In one week, we will mark the 8 month point post weight loss surgery. T has lost almost 80 pounds and Master has lost 130 pounds. It has been hard work, and it has sometimes been very scary. The success they have achieved at this point feels really good and they are justifiably proud of the accomplishment. It is amazing and wonderful.
There are a variety of challenges, for all of us, as we continue to work our way along the path to learning to live long term with the changes that have come about as a result of the surgery. We deal with the daily demand for paying close attention to what we eat, to making sure that they get enough hydration and the appropriate vitamin and mineral supplements. We count grams of protein, and we watch out for carbohydrates and fats. Master, especially, works hard to make the time for the very important exercise component of the new lifestyle we've adopted. We are very, very, very careful and serious about the health regimen this change has brought into our lives.
So, why is it, I wonder that we occasionally encounter healthcare professionals who seem hell-bent on raining on the parade? Take last night, for example... He had developed a skin irritation around His nose. It had started earlier in the week as some flakiness and dryness, and had steadily spread and grown more serious. By the time I got home late Friday afternoon, there was a half moon shaped area below His nose that was angry red, swollen, puffy, just on the verge of blistered. It was so much more extreme than it had been that morning, that I was alarmed. I had visions of it becoming even more widespread and inflamed as the night wore on -- and I was worried that He'd be miserable at 2 AM. So, I talked Him into going to a local urgent care facility to have it looked at.
We got there, got checked in, went through the preliminary workup with the nurse, and waited for the doctor. She eventually came into the examination room, and very tentattively looked over the irritation on His face. Deciding that it was likely some sort of contact allergic reaction, she suggested that she could prescribe some prednisone that would probably resolve the problem. One thing we have to be careful of since the surgery is the size of pills. His narrowed stomach opening cannot handle pills bigger than a small button -- so we asked her how big the pills would be. When she looked taken aback by the question, He explained about His gastric bypass surgery, and then described to her the kind of success He's had.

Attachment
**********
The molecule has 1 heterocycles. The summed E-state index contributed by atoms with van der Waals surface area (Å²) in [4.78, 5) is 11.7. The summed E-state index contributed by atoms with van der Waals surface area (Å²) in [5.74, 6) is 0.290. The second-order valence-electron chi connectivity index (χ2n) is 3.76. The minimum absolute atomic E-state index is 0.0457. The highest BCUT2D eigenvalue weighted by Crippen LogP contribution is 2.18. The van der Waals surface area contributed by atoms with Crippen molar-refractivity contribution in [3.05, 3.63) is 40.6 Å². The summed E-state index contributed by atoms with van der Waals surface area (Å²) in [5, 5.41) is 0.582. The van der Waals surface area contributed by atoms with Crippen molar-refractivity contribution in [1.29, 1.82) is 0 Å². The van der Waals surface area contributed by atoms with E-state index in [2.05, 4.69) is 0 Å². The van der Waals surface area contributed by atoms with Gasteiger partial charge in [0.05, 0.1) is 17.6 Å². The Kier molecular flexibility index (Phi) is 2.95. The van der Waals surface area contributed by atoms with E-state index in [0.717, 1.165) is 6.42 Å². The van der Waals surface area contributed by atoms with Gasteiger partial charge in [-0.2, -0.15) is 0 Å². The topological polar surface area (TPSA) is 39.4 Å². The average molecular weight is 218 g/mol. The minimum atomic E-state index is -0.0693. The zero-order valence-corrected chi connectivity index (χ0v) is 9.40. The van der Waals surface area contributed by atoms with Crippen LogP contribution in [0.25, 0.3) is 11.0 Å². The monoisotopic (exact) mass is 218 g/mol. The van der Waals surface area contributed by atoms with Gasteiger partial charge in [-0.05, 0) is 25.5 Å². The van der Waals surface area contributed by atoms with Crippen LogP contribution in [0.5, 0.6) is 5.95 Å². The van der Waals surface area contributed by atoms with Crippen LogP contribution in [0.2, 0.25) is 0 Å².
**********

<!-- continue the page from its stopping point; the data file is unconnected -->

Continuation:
She got a sort of sour faced pouty look, and said, "I see lots of patients who have had that. After a year or two, they stretch their stomachs and gain it all back."
What is wrong with her? What is wrong with the segment of the medical profession that are so negative and pessimistic with us regarding this surgery and the aftermath? I know, and we know, that it is possible to undermine and defeat the impact of the surgery. We were thoroughly briefed on the risks and issues before we made the decision to move forward. WE KNOW!!!
What is the upside, from the standpoint of a physician, to negating and dismissing a patient's success in this endeavor? Why would a doctor do that? Why wouldn't a doctor look at a patient who has been very successful after weight loss surgery, and congratulate that person? Why wouldn't a doctor, celebrate the success, and offer good wishes for continued health and wellness? Why?
I think this tendency for doctors to act as nay sayers is very odd, and it is beginning to make me angry. I know that there may be some controversy about the longterm health benefits and risks associated with this surgery... but when you are looking at a patient who has ALREADY HAD THE SURGERY, it is too late to suggest that it might be a bad idea. It is a done deal! Get a clue, Doc! Where there is success, recognize it; acknowledge it; move on. Whatever the future might bring, no doctor can predict. Save your skepticism and negativity for some inconsequential, non-medical something or another in your personal life. Leave it out of the exam room.